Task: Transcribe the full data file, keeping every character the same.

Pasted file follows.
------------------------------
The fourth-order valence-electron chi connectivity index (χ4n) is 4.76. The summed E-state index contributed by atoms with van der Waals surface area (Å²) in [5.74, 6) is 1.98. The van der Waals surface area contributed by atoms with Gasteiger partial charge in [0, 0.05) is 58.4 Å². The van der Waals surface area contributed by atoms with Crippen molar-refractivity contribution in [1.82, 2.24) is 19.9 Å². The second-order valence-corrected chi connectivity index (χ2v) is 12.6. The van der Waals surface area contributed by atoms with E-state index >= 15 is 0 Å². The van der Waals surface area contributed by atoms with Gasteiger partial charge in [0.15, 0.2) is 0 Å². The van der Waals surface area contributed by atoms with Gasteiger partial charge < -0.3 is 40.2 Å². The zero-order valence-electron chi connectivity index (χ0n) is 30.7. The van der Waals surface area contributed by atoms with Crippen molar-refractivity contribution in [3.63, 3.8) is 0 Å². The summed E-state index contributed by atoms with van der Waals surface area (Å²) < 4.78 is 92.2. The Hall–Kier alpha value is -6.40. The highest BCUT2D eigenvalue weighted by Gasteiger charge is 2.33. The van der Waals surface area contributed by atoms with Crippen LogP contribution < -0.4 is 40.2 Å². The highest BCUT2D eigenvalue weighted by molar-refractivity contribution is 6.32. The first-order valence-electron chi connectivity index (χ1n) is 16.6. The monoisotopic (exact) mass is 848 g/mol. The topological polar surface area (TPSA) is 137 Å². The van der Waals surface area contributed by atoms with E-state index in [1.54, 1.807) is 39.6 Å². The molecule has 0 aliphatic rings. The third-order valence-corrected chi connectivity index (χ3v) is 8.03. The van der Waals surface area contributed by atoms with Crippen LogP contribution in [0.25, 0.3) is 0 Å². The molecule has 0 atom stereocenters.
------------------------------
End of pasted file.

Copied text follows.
The fourth-order valence-electron chi connectivity index (χ4n) is 4.76. The summed E-state index contributed by atoms with van der Waals surface area (Å²) in [5.74, 6) is 1.98. The van der Waals surface area contributed by atoms with Gasteiger partial charge in [0, 0.05) is 58.4 Å². The van der Waals surface area contributed by atoms with Crippen molar-refractivity contribution in [1.82, 2.24) is 19.9 Å². The second-order valence-corrected chi connectivity index (χ2v) is 12.6. The van der Waals surface area contributed by atoms with E-state index >= 15 is 0 Å². The van der Waals surface area contributed by atoms with Gasteiger partial charge in [0.15, 0.2) is 0 Å². The van der Waals surface area contributed by atoms with Gasteiger partial charge < -0.3 is 40.2 Å². The zero-order valence-electron chi connectivity index (χ0n) is 30.7. The van der Waals surface area contributed by atoms with Crippen molar-refractivity contribution in [3.63, 3.8) is 0 Å². The summed E-state index contributed by atoms with van der Waals surface area (Å²) < 4.78 is 92.2. The Hall–Kier alpha value is -6.40. The highest BCUT2D eigenvalue weighted by Gasteiger charge is 2.33. The van der Waals surface area contributed by atoms with Crippen LogP contribution < -0.4 is 40.2 Å². The highest BCUT2D eigenvalue weighted by molar-refractivity contribution is 6.32. The first-order valence-electron chi connectivity index (χ1n) is 16.6. The monoisotopic (exact) mass is 848 g/mol. The topological polar surface area (TPSA) is 137 Å². The van der Waals surface area contributed by atoms with E-state index in [1.54, 1.807) is 39.6 Å². The molecule has 0 aliphatic rings. The third-order valence-corrected chi connectivity index (χ3v) is 8.03. The van der Waals surface area contributed by atoms with Crippen LogP contribution in [0.25, 0.3) is 0 Å². The molecule has 0 atom stereocenters.